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Thanks for stopping by.

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Beauty In Transitions

It’s hard to think of the period between autumn color and the arrival of colder temperatures and a land covered in snow, as anything other than a time of transition. Ohio’s late November sepia-tone landscape makes one wish for somewhere else, past or future. If we find ourselves walking along a wooded trail or stream our curiosity is challenged in ways not encountered as spring unfolds into the warmth of an endless summer day. Better to be home in a favorite easy chair with the warm glow of a fireplace, a cat curled up on your lap, and a good book as the season’s birds occasionally visit the feeder just outside a nearby window. But the magic of late November is that, surrounded by muted color, the endlessly varied dance of birds not present or as easily noticed during other seasons, is hard to ignore. 

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A window into the future, wintry bare branches reflect on the surface of a small pool.

***

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A year round resident, the cheerful Carolina Wren comes into it’s own as the landscape darkens in late November.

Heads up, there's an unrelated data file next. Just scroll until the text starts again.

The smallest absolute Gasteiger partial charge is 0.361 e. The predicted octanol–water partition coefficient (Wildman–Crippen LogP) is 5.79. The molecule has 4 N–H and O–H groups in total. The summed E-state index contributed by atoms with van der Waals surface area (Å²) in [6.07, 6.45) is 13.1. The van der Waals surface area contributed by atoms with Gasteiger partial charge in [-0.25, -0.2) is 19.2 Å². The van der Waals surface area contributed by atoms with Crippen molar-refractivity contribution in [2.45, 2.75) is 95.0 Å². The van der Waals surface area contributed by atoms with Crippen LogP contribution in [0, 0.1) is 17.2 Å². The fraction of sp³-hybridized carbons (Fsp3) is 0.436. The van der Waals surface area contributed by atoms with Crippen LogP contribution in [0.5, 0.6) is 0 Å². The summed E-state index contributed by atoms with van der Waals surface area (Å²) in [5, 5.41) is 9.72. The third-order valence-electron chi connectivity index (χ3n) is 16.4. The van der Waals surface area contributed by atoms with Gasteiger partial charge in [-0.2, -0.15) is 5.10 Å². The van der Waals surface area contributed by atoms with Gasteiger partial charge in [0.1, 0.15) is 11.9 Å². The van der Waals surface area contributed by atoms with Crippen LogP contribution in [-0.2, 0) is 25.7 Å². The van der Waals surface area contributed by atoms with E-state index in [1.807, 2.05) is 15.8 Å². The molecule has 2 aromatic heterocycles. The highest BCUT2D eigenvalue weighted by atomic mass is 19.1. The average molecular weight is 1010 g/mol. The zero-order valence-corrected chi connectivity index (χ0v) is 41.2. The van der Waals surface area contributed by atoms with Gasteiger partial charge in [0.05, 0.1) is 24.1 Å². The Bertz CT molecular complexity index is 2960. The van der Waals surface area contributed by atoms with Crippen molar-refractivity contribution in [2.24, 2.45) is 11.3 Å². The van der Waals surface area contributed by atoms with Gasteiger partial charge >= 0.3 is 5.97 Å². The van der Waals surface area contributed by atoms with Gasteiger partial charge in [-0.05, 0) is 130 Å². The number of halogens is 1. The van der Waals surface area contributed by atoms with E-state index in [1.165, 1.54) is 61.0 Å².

*** (Donna)

Tufted Titmice seem more common this time of year. Some migrants from the north?

***

***(Donna)

A Red-winged Blackbird confuses us by it’s presence. Shouldn’t you be further south?

***

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In perhaps it’s last “voice”, a oak leaf graces the surface of a small stream.

***

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Few leaves obscure our view as we watch the comical journey of a White-breasted Nuthatch as it forages for food.

***

A tidbit (perhaps a spider’s egg sack) is found, (Donna)

Woodpeckers are noticed at almost every turn, some of which are undoubtedly also northern migrants.

Downy Woodpecker

Hairy Woodpecker, (Donna)

Red-belied Woodpecker, (Donna).

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Before being caught by the wind and carried away, a lone Sycamore leaf catches the morning sun.

***

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Gray Squirrels are common and always easy to spot but they’re not always so busy eating.

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Almost invisible when trees are fully adorned with leaves the nervous movement of Golden Crowned Kinglets catches our eye.

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***(Donna)

***